10/29/19: This piece has been updated with a correction on how the tiebreaker played out.
The Clemson College Democrats and Clemson College Republicans faced off in a debate last Tuesday that both groups hope is the first of many.
Sponsored by the Clemson Political Science Association, the debate covered four topics and was scored by three judges. College Democrats won the debate by split decision, winning the topics of healthcare and education, while College Republicans won the topic of the minimum wage. College Democrats also won immigration by tiebreaker after the topic was initially ruled a draw.
“We’re very happy with our performance. We came prepared, and I think we performed well tonight,” Clemson College Democrats President Ansley Birchmore told the TTO immediately after the debate.
“The debate went incredibly well,” Clemson College Republicans Chair Alex Carter told the TTO, adding, “We made sure we had as much logic, as much statistics, as many points on our side going into this debate that we could use to basically take down the College Democrats.” The TTO spoke to both leaders immediately after the debate ended, before either side found out the results of the contest.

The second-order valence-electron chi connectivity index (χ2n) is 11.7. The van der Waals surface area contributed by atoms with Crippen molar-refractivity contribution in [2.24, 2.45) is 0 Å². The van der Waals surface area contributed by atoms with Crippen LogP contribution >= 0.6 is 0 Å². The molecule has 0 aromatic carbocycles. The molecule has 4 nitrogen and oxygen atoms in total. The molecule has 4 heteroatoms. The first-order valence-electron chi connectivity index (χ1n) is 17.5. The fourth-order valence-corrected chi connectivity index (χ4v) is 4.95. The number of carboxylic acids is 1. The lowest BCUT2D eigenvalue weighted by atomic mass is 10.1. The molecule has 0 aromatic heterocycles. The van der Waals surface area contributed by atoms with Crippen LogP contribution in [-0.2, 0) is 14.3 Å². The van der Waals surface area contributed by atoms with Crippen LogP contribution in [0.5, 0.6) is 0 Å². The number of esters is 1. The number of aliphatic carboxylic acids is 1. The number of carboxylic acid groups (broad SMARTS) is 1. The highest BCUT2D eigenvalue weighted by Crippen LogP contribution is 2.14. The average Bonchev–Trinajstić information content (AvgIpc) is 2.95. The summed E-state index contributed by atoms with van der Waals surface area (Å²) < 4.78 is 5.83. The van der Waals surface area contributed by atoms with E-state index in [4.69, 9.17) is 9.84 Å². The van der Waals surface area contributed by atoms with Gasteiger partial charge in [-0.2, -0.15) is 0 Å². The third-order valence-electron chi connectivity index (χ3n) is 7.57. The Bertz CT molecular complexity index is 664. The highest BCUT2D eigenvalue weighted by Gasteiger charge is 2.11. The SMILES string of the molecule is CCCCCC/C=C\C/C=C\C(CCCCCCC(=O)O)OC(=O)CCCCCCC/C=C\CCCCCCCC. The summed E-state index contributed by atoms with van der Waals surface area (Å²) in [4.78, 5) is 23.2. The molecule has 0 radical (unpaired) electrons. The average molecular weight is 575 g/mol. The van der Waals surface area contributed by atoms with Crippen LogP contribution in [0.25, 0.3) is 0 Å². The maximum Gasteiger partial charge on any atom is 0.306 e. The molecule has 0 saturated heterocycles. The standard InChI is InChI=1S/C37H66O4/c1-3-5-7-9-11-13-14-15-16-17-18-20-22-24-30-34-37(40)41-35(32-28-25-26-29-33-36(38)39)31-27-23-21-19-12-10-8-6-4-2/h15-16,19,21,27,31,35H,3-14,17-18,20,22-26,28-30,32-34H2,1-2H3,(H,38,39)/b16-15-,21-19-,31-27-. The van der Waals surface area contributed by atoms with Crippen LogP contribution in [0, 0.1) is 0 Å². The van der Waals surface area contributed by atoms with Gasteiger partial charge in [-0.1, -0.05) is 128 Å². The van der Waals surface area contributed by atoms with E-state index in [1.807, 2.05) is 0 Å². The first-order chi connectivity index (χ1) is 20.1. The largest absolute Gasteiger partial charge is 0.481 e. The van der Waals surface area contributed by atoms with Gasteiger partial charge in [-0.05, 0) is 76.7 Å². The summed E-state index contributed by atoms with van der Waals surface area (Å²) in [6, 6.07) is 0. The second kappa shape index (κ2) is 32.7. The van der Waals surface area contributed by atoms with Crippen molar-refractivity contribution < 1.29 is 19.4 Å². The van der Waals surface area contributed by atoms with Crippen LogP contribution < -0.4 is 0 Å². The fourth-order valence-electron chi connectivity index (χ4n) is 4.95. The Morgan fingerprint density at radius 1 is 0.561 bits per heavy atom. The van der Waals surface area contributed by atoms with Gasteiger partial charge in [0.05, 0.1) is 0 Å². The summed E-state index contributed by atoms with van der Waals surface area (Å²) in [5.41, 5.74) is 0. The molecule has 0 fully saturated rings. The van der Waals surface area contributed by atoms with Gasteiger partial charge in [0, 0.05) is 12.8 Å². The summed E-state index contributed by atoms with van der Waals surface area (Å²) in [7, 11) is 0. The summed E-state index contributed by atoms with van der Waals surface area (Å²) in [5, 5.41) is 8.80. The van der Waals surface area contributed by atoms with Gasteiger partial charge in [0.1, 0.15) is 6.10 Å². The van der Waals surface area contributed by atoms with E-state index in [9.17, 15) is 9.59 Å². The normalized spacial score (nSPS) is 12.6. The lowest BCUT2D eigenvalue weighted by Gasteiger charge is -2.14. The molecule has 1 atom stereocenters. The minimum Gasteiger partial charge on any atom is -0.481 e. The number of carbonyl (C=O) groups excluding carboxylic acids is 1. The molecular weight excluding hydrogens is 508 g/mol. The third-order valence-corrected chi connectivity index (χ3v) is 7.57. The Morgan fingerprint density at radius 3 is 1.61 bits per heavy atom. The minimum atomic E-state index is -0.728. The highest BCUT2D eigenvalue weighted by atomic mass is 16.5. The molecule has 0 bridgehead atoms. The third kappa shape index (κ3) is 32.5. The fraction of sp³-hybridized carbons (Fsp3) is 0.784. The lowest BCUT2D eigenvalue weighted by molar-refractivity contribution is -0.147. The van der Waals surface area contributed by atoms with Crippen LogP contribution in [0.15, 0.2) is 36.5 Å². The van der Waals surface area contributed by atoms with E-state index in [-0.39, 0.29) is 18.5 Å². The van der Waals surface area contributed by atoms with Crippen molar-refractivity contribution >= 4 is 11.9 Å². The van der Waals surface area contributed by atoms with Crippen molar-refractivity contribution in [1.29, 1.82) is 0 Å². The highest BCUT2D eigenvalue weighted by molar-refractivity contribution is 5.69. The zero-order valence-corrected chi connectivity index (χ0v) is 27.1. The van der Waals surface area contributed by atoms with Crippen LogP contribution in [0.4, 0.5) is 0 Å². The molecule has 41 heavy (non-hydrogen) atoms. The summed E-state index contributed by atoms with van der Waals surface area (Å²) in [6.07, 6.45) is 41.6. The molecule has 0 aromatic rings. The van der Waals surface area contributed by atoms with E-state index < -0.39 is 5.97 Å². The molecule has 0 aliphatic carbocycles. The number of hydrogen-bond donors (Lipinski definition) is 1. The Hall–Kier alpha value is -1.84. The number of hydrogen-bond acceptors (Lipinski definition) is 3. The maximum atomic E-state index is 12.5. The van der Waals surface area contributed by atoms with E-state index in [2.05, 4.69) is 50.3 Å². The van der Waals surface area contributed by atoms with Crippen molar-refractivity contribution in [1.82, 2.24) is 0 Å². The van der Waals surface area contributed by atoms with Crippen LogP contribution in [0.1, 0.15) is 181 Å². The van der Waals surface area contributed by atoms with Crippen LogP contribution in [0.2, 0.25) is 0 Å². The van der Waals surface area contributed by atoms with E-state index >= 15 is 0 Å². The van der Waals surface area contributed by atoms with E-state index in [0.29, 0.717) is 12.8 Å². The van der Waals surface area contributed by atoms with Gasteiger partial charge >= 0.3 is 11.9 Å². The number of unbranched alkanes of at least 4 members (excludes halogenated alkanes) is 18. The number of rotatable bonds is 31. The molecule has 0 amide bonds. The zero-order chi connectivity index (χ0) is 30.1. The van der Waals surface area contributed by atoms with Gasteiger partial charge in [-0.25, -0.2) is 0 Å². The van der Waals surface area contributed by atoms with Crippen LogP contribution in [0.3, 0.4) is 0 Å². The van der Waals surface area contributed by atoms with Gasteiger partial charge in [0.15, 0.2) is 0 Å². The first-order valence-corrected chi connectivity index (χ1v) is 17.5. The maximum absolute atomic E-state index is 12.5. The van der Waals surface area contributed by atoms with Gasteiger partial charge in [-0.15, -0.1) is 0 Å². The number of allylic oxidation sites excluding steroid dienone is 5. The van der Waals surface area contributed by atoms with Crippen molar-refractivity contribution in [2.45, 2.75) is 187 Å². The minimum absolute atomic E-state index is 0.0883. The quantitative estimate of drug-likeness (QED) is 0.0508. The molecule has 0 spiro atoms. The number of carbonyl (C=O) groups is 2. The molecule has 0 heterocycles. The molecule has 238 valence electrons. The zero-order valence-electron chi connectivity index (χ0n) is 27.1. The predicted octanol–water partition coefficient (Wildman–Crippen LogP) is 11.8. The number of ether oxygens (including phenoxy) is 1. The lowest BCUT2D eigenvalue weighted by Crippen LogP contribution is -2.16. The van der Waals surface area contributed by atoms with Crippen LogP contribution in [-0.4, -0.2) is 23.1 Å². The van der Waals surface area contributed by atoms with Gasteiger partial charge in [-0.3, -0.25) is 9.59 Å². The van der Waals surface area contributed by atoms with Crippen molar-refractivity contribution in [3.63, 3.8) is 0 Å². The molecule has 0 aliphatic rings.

Carter was joined by William Corbin, Will Galloway, and Mike Migliaccio on the debate stage for the Republicans. Marcus Coppola, Hayley Flower, and Caroline Webb joined Birchmore for the Democrats. The judges scoring the event were Dr. Joshua King, Dr. Colin Pearce, and Clemson Debate Society Coach Lindsey Dixon.
Neither side really broke rank from their national counterparts, though a few lines of argument were still notable. On the issue of immigration, College Republicans chose to argue that the 14th amendment did not guarantee birthright citizenship to illegal immigrants, a position that has split the Republican party as recently as 2018. On healthcare, College Democrats refused to take up a defense of Medicare for All, which has become a more popular position in the Democratic party recently, instead opting to defend Obamacare.
Both groups said they looked forward to holding more debates in the future. “We would absolutely love to have another debate in the future,” Birchmore said. “We loved working with Clemson College Republicans and CPSA as well.” Carter teased that a future debate could center around the environment. “Personally, I’m incredibly hopeful that we’ll do it again,” Carter said. “I think we will, and I’m very much looking forward to it.”
Carter had to assemble a new debate team after the College Republicans went through a sudden leadership transition less than 48 hours before the debate.